...but don't feel obliged to get into my car. [Blame Billy Ocean if that doesn't make much sense.] Normally, I don't remember the dreams I have while sleeping once I wake up. Sometimes a last, lingering image or moment will remain. This morning I dreamt I was walking along a pavement with actor Bob Hoskins, who told me about a comedy he was appearing in. Don't ask me, but I'd already heard about the film, which also had several other noted actors in it. Bob and I both knew the movie wasn't much cop [presumably I need have dreams that feature industry buzz]. Still, Bob remained philosophical about what he was doing: 'Work's work' he said.
Woke up this morning [insert blues guitar refrain here] to discover someone is planning a remake of The Long Good Friday, a film that helped turn Hoskins into the Cockney Jimmy Cagney. [Someone's also remaking Barbarella, but that's another matter.] Can't say I'm looking forward to the remake of TLGF much - remakes of great movies rarely measure up to the original. Remakes of bad or so-so films are another matter; sometimes greatness can be found in the seeds of failure. Don't believe me? Compare Dirty Rotten Scoundrels with its flop source material, Bedtime Story.
Of course, I shouldn't complain about remaking TLGF, since I've already done that in a Doctor Who novel called Amorality Tale. It was set in Shoreditch during the deadly London fog of December 1952 [a real event when thousands of people died in the city in a few days], instead of Docklands in 1980, and it used aliens instead of the IRA as the enemy. But Amorality Tale owed a not insiginificant debt to The Long Good Friday for its inspiration. By the time I'd finished writing the novel, it had moved far, far away from its source material, but the ghost of TLGF's structure lingers.
Not sure why I felt the need to mention any of that.
In other news, the BAFTA TV awards were handed out on Sunday night, creating all sorts of surprises. The fact Doctor Who or Helen Mirren's performance in the last Prime Suspect weren't even nominated had already been mulled over. There was a lot of surprise that zeitgeist hit Life on Mars lost out to Jimmy McGovern's series The Street for best drama series. I loved both shows, but think The Street has more to tell us about where and how we live today. There's a second series in production and I can't wait for it to return.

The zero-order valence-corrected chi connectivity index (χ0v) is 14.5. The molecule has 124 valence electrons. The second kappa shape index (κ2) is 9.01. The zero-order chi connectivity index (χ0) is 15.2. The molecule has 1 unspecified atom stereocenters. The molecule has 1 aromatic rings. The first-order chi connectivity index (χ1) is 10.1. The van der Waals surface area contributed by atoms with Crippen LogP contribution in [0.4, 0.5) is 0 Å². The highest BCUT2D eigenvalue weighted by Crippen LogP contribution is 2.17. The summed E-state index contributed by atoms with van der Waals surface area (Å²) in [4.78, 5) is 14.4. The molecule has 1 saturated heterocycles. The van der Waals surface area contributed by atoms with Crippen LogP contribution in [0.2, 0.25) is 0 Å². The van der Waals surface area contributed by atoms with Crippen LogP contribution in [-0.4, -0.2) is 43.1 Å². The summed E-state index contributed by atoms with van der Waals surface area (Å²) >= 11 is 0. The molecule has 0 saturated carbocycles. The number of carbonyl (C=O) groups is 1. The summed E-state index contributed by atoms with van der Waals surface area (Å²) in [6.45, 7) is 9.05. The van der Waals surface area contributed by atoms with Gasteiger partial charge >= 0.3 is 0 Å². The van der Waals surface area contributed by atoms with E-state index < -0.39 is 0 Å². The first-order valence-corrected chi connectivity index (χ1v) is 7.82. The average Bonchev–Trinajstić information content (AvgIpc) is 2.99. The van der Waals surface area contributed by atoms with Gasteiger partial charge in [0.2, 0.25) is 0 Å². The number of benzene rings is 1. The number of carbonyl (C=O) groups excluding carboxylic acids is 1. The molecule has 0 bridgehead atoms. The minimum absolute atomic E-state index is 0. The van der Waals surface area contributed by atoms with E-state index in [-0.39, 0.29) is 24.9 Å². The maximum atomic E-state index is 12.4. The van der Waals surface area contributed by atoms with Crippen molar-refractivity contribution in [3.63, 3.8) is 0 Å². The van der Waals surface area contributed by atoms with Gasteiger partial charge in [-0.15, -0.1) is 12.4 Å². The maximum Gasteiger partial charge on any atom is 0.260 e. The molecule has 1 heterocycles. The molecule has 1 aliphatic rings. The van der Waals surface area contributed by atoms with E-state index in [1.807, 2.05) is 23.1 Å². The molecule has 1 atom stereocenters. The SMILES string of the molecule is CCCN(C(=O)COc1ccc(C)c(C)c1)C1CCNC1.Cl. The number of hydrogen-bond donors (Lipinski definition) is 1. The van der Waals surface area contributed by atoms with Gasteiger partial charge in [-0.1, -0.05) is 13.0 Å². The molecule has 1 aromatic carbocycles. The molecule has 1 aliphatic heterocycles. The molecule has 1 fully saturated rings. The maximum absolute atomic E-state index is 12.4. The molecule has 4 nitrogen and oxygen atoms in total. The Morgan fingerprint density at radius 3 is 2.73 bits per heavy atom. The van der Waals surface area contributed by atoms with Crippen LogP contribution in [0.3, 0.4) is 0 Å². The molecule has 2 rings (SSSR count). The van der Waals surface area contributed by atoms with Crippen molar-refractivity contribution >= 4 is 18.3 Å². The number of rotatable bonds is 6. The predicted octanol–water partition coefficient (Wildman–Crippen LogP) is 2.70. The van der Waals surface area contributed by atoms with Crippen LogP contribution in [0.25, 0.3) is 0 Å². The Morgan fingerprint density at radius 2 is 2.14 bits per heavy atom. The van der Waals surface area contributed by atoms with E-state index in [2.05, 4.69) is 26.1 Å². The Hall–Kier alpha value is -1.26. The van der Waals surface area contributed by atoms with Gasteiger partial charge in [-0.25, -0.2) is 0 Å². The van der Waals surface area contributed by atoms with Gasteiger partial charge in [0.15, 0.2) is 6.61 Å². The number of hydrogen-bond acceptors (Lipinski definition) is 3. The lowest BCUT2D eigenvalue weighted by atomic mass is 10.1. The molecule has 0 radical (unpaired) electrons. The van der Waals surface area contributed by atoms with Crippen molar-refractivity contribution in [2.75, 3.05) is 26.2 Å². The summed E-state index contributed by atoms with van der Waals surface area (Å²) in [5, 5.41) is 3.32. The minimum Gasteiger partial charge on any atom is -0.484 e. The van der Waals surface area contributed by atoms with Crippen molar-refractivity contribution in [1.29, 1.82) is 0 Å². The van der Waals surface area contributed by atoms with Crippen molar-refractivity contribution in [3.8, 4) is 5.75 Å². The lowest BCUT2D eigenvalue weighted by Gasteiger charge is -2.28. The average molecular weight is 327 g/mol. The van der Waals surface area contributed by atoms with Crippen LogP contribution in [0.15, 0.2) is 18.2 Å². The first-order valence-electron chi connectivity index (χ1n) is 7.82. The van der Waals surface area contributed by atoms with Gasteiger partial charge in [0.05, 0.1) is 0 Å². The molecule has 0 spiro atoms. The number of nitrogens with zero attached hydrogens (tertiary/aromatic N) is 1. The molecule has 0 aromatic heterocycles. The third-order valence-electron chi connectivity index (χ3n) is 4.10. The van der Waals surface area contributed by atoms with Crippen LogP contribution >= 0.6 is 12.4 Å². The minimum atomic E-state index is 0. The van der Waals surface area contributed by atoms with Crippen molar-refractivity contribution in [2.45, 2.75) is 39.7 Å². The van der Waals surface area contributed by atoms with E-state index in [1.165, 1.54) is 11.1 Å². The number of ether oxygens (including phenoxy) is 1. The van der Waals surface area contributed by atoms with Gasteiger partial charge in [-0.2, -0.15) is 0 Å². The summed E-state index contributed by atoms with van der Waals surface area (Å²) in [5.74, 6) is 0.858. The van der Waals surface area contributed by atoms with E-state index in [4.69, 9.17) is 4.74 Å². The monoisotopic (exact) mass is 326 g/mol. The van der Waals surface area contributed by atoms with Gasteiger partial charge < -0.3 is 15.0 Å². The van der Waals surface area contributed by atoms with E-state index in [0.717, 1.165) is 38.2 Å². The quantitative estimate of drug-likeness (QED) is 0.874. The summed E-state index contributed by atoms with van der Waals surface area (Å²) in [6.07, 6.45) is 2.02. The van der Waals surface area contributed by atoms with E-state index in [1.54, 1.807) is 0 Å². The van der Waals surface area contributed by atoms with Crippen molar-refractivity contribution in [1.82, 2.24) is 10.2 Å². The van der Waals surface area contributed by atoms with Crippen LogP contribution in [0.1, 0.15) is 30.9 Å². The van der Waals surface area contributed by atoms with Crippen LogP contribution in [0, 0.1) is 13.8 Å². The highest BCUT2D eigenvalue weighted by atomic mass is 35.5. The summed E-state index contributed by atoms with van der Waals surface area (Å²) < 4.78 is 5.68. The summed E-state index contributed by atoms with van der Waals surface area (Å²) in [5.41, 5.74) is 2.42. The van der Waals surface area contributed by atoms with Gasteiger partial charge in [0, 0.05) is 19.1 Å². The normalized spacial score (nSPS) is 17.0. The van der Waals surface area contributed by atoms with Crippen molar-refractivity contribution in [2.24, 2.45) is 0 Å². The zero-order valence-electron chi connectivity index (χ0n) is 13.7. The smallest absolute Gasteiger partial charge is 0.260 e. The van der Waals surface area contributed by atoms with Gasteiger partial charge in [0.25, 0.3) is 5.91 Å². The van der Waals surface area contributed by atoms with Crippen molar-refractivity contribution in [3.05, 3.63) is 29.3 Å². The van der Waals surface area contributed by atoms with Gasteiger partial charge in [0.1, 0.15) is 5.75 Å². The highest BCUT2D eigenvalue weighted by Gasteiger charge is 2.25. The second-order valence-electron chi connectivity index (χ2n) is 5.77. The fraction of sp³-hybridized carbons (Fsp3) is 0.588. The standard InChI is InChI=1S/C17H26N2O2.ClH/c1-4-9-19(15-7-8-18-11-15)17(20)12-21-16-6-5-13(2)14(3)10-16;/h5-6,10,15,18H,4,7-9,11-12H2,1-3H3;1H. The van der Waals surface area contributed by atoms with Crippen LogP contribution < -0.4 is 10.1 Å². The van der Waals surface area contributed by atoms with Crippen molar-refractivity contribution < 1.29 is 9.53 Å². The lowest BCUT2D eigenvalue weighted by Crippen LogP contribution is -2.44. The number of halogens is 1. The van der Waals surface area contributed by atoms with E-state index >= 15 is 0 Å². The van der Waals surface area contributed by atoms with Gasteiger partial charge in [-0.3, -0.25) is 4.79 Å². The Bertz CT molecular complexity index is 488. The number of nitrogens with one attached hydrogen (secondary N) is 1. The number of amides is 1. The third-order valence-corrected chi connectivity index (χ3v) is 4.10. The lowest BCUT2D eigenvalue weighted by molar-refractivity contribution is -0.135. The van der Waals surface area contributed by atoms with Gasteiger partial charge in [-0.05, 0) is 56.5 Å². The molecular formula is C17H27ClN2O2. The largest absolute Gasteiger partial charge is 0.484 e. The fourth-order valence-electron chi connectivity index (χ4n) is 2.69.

What else? I'm pure busy, with waaaaaaaaaaaaaaay too many plates spinning at once, all of them demanding my attention. Had to turn down a £600 job yesterday because I simply don't have the time to make a good enough job of it. I'd rather do the best possible job and prove my worth that way, than grab every piece of work going and satisfy nobody with the over-stretched results. Felt like I should be handing back my freelance writer membership card for turning down work, but there's no need as I don't have one. [I am a member of the Society of Authors, the Crime Writers' Association and a student member of the Writers' Guild of Great Britain, but that's three other matters and time is pressing.]
What else? My current quintet of eBay comics auctions all reach their climax today, so hurry up and make your bids, or suffer crushing disappointment. Go on, you know you want to. My next batch of house-clearing will probably involve a complete set of pre-ban Action comics, perhaps Martin Barker's seminal book about Action, and a few other treats from my private stash. Slowly but surely, I'm reclaiming my workspace.